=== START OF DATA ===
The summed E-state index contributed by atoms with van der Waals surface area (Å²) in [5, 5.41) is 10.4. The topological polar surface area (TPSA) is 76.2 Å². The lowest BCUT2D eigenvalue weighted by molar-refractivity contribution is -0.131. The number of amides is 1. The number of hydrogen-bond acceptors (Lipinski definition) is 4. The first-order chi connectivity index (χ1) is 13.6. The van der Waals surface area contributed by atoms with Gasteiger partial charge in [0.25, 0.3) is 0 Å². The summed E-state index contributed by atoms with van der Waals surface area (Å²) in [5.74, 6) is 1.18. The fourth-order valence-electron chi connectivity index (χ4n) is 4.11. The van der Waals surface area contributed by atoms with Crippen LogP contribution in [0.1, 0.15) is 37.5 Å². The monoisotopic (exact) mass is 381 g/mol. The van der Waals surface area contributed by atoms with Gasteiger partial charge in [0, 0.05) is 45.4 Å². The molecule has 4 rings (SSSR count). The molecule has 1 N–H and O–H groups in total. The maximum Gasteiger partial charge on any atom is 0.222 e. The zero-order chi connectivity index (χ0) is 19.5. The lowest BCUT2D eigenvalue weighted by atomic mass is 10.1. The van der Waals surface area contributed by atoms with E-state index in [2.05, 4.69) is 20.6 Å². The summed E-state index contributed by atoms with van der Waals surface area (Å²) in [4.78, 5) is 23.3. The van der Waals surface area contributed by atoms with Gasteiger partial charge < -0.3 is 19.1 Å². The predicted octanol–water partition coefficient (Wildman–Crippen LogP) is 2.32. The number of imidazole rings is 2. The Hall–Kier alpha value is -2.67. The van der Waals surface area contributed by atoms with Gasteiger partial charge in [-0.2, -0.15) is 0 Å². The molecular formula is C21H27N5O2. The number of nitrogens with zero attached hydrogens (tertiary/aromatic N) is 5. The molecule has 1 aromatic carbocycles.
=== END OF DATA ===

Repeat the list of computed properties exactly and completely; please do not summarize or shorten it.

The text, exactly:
The summed E-state index contributed by atoms with van der Waals surface area (Å²) in [5, 5.41) is 10.4. The topological polar surface area (TPSA) is 76.2 Å². The lowest BCUT2D eigenvalue weighted by molar-refractivity contribution is -0.131. The number of amides is 1. The number of hydrogen-bond acceptors (Lipinski definition) is 4. The first-order chi connectivity index (χ1) is 13.6. The van der Waals surface area contributed by atoms with Gasteiger partial charge in [0.25, 0.3) is 0 Å². The summed E-state index contributed by atoms with van der Waals surface area (Å²) in [5.74, 6) is 1.18. The fourth-order valence-electron chi connectivity index (χ4n) is 4.11. The van der Waals surface area contributed by atoms with Crippen LogP contribution in [0.1, 0.15) is 37.5 Å². The monoisotopic (exact) mass is 381 g/mol. The van der Waals surface area contributed by atoms with Gasteiger partial charge in [0, 0.05) is 45.4 Å². The molecule has 4 rings (SSSR count). The molecule has 1 N–H and O–H groups in total. The maximum Gasteiger partial charge on any atom is 0.222 e. The zero-order chi connectivity index (χ0) is 19.5. The lowest BCUT2D eigenvalue weighted by atomic mass is 10.1. The van der Waals surface area contributed by atoms with E-state index in [2.05, 4.69) is 20.6 Å². The summed E-state index contributed by atoms with van der Waals surface area (Å²) in [4.78, 5) is 23.3. The van der Waals surface area contributed by atoms with Gasteiger partial charge < -0.3 is 19.1 Å². The predicted octanol–water partition coefficient (Wildman–Crippen LogP) is 2.32. The number of imidazole rings is 2. The Hall–Kier alpha value is -2.67. The van der Waals surface area contributed by atoms with Gasteiger partial charge in [-0.2, -0.15) is 0 Å². The molecular formula is C21H27N5O2. The number of nitrogens with zero attached hydrogens (tertiary/aromatic N) is 5. The molecule has 1 aromatic carbocycles.